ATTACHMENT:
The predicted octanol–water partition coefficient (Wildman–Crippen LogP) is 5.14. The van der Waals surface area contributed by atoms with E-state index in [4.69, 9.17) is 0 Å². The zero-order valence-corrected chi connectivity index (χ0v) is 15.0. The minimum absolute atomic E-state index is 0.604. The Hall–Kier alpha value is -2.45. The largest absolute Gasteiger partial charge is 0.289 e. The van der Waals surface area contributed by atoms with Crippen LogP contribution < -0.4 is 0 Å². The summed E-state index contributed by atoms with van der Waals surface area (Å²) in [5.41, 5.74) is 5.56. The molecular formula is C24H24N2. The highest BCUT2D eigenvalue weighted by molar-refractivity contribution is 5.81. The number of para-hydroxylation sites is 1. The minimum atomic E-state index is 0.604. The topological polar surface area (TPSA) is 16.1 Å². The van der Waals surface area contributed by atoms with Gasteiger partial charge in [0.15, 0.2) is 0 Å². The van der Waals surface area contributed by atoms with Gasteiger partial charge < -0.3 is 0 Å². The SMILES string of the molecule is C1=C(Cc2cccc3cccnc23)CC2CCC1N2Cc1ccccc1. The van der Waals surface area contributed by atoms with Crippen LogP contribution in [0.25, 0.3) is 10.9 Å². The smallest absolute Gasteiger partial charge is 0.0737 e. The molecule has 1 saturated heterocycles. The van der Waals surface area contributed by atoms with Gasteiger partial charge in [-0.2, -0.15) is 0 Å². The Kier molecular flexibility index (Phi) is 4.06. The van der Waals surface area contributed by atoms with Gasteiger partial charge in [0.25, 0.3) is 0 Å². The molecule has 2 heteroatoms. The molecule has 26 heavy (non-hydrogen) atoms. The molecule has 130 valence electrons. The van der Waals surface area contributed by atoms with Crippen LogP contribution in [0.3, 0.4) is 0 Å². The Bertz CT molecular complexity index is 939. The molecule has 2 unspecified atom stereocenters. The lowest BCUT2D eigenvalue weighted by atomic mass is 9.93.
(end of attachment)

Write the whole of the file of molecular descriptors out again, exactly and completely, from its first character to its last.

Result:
The predicted octanol–water partition coefficient (Wildman–Crippen LogP) is 5.14. The van der Waals surface area contributed by atoms with E-state index in [4.69, 9.17) is 0 Å². The zero-order valence-corrected chi connectivity index (χ0v) is 15.0. The minimum absolute atomic E-state index is 0.604. The Hall–Kier alpha value is -2.45. The largest absolute Gasteiger partial charge is 0.289 e. The van der Waals surface area contributed by atoms with Crippen LogP contribution < -0.4 is 0 Å². The summed E-state index contributed by atoms with van der Waals surface area (Å²) in [5.41, 5.74) is 5.56. The molecular formula is C24H24N2. The highest BCUT2D eigenvalue weighted by molar-refractivity contribution is 5.81. The number of para-hydroxylation sites is 1. The minimum atomic E-state index is 0.604. The topological polar surface area (TPSA) is 16.1 Å². The van der Waals surface area contributed by atoms with Gasteiger partial charge in [0.15, 0.2) is 0 Å². The van der Waals surface area contributed by atoms with Gasteiger partial charge < -0.3 is 0 Å². The SMILES string of the molecule is C1=C(Cc2cccc3cccnc23)CC2CCC1N2Cc1ccccc1. The van der Waals surface area contributed by atoms with Crippen LogP contribution in [0.25, 0.3) is 10.9 Å². The smallest absolute Gasteiger partial charge is 0.0737 e. The molecule has 1 saturated heterocycles. The van der Waals surface area contributed by atoms with Gasteiger partial charge in [-0.2, -0.15) is 0 Å². The Kier molecular flexibility index (Phi) is 4.06. The van der Waals surface area contributed by atoms with Gasteiger partial charge in [0.25, 0.3) is 0 Å². The molecule has 2 heteroatoms. The molecule has 26 heavy (non-hydrogen) atoms. The molecule has 130 valence electrons. The van der Waals surface area contributed by atoms with Crippen LogP contribution in [0.3, 0.4) is 0 Å². The Bertz CT molecular complexity index is 939. The molecule has 2 unspecified atom stereocenters. The lowest BCUT2D eigenvalue weighted by atomic mass is 9.93.